Friday, June 26, 2009

16 sneaky beauty myths

Here is a little quiz put together by totalbeauty. Some of this stuff i did not even know.

Question 1:
Pimples pop up over night
True or False
If You chose False your right!
Here's why:

You go to bed with skin clear as a newborn's and wake up with an angry red zit on your forehead -- but that pimple is no overnight star; it was actually days in the making.

"Sebum naturally migrates out of the follicle to the surface of the skin, but if there's a buildup of dead skin cells or you're using a product that's comedogenic, the process can be interrupted and the pore can eventually become blocked and infected," explains Brentwood, Calif.-based cosmetic dermatologist Dr. Jessica Wu, noting that most zits take about seven days to form.

Of course pores can be come more instantaneously blocked with a product that's not meant for the face, such as misdirected hairspray, warns Dr. Kenneth Beer, a dermatologist in Palm Beach, Fla. Pimples can also appear to pop up overnight pre-period, but this is due to a gradual increase in oil production that's the result of cyclical hormonal fluctuations.

Question 2: It's okay to do at-home extracting


Fughedabout "extracting" at home, which we all know is a nice way of saying "popping pimples."

"Extractions are highly technical and best left to professionals using sterile instruments, " says Beer. Since we use our not-so-sanitary nails, DIY picking can leave skin red and scarred while it spreads bacteria. The common home-extraction scenario is squeezing a pimple -- particularly an inflamed, cystic whitehead (aka an undergrounder) -- so that its infected contents are actually pushed deeper into the skin.

"You may be getting some of it out, but some is going south too which will spread the infection and actually extend the pimple's life," says New York City dermatologist Dr. Francesca J. Fusco. That said, Fusco concedes that blackheads are generally low-risk because their contents are dead skin and sebum without much bacteria, and tiny whiteheads are often superficial enough to gently remove without consequences -- but don't make a habit of it.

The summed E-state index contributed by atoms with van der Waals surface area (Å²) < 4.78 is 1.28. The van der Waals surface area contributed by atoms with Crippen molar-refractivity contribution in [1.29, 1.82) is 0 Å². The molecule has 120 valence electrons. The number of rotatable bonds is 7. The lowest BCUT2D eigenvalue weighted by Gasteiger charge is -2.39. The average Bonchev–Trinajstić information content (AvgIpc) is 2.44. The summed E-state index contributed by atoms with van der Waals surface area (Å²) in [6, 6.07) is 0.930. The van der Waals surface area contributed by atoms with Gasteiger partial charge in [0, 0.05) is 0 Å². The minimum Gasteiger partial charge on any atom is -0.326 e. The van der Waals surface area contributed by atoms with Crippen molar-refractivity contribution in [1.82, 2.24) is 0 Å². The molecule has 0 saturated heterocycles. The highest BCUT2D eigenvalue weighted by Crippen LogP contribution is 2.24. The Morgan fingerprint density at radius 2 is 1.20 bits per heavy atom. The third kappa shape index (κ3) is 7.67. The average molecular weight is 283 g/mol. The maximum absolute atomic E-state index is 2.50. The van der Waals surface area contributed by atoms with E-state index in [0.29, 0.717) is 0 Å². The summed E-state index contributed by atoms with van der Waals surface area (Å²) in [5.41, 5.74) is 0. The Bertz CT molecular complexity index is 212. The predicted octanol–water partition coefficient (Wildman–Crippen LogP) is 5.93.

Question 3:
Botox Prevents wrinkles?

Botox is a bit of an overachiever. It both corrects wrinkles and, derms attest, prevents them.

This injectable toxin works by temporarily paralyzing facial muscles that contract and contribute to wrinkle formation. Once the muscle is put out of commission, existing superficial lines smooth out and deep creases soften by 50 percent, says Fusco. So it makes sense that if Botox is injected before a wrinkle occurs, it could prevent one from ever forming. "If your family has a hereditary trait of deep frown lines and you can just see yours starting to form, that's an ideal time to begin regular injections [every 4-6 months] to prevent those lines from ever getting etched on your face," says Fusco.

But there is a caveat when it comes to crow's feet injections: They sometimes cause new fine lines to form beneath the eyes when you smile since the muscles can't contract at the outer corners. (That news is enough to make you frown ... if you could.)

Question 4:
Your skin needs a toner?

You know how the sales pitch goes: "Toners are essential for removing residual dirt, oil and bacteria," says the makeup salesperson who works on commission.

The fact is, if you're cleansing properly, your face is clean, so you don't need toner to finish the job. Toners might feel nice on your face, and if you're a toning junkie, by all means, keep it up. Just be sure you use one that's alcohol-free (like one that uses witch hazel) so you don't strip the good layer of natural oils on your skin, advises Fusco.

Or try a "treatment" toner that contains skin-refining alpha or beta hydroxy acids. Skip using an AHA moisturizer in the latter case or you run the risk of over-treating with AHAs and irritating skin.

Question 5:
Facial exercises make you look younger

If butt and tummy crunches tone those zones, then it stands to reason that facial exercises would tighten up and fill in wrinkles.